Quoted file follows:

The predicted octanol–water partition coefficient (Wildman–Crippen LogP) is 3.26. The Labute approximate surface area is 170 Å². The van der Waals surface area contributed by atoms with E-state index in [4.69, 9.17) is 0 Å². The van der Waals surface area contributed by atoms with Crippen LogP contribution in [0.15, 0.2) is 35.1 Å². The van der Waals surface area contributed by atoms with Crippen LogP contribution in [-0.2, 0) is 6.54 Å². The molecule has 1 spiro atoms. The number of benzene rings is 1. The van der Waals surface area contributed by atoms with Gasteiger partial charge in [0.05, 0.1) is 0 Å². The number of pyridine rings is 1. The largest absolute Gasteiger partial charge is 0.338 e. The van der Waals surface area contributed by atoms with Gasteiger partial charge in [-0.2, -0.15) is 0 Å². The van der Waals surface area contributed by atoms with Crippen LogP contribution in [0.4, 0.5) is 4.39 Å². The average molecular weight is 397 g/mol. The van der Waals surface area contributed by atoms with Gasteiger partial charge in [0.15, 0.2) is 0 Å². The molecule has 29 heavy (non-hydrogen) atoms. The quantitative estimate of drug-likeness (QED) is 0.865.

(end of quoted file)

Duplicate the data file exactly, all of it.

The predicted octanol–water partition coefficient (Wildman–Crippen LogP) is 3.26. The Labute approximate surface area is 170 Å². The van der Waals surface area contributed by atoms with E-state index in [4.69, 9.17) is 0 Å². The van der Waals surface area contributed by atoms with Crippen LogP contribution in [0.15, 0.2) is 35.1 Å². The van der Waals surface area contributed by atoms with Crippen LogP contribution in [-0.2, 0) is 6.54 Å². The molecule has 1 spiro atoms. The number of benzene rings is 1. The van der Waals surface area contributed by atoms with Gasteiger partial charge in [0.05, 0.1) is 0 Å². The number of pyridine rings is 1. The largest absolute Gasteiger partial charge is 0.338 e. The van der Waals surface area contributed by atoms with Gasteiger partial charge in [-0.2, -0.15) is 0 Å². The van der Waals surface area contributed by atoms with Crippen LogP contribution in [0.4, 0.5) is 4.39 Å². The average molecular weight is 397 g/mol. The van der Waals surface area contributed by atoms with Gasteiger partial charge in [0.15, 0.2) is 0 Å². The molecule has 29 heavy (non-hydrogen) atoms. The quantitative estimate of drug-likeness (QED) is 0.865.